A series of large storms continues to hit the entire state of California this week, bringing much-needed rain and snow that will guarantee the water supply — but also new hazards to areas already hit by recent natural disasters.
The most significant risks are mudslides, which threaten the regions already devastated by the Camp Fire (northern California) and the Woolsey Fire (southern California) late last year. Authorities issued orders to evacuate Pulga, near the fire-ravaged town of Paradise, and warned residents of coastal Malibu to be ready to evacuate as well.
San Francisco and Los Angeles both suffered heavy rains, causing limited flooding and even mudslides in some areas. The Bay Area was also hit by a magnitude 3.4 earthquake early Wednesday morning, causing little damage.
The “atmospheric rivers” have dumped several feet of snow on mountain ski resorts, offering a boon to tourists and weekend ski enthusiasts, especially ahead of the long weekend for the Dr. Martin Luther King, Jr. public holiday.
And extreme surfers are looking forward to the waves that are forecast to hit Bay Area beaches, which some expected to reach 40 feet in height — though the National Weather Service is warning people to stay far away.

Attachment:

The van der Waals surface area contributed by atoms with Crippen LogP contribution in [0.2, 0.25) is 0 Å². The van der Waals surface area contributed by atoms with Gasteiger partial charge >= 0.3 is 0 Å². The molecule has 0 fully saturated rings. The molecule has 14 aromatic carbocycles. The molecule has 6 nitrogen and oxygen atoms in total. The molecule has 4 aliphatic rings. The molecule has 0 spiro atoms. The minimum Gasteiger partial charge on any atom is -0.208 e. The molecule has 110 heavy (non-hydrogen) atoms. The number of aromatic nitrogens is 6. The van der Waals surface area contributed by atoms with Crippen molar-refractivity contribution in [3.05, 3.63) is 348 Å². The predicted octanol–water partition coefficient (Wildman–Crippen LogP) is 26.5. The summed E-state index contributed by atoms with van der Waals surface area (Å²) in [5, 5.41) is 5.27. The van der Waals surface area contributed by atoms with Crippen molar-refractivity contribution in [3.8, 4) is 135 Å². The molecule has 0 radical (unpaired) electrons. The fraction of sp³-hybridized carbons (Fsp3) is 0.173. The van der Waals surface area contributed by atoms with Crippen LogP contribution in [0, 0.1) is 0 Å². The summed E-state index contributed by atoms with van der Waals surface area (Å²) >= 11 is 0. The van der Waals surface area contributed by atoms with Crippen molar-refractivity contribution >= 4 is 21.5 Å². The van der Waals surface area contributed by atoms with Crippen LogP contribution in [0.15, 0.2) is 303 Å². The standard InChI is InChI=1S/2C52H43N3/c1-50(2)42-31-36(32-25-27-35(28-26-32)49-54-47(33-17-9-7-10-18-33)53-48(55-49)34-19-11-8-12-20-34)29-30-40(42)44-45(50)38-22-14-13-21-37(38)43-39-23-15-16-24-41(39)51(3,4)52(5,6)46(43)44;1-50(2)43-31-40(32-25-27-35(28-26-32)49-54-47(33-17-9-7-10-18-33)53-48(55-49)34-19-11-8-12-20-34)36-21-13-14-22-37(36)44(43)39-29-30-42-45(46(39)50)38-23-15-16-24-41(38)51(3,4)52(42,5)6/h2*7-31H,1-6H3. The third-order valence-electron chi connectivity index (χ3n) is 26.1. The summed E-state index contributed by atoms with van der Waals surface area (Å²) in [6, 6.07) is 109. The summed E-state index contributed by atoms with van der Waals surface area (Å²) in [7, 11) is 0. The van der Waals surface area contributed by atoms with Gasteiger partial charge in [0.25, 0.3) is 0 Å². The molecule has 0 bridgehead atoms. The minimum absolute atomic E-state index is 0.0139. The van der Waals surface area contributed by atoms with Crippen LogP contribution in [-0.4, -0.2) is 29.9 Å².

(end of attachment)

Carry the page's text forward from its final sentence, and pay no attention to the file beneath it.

California, with its Mediterranean climate, depends on winter rains to replenish its water supply, much of which is stored as snow in the Sierra Nevada mountains. The state recently endured a five-year drought, but this year marks the third straight year of solid winter precipitation, bringing relief to farmers and reducing the need for water restrictions.
Joel B. Pollak is Senior Editor-at-Large at Breitbart News. He is a winner of the 2018 Robert Novak Journalism Alumni Fellowship. He is also the co-author of How Trump Won: The Inside Story of a Revolution, which is available from Regnery. Follow him on Twitter at @joelpollak.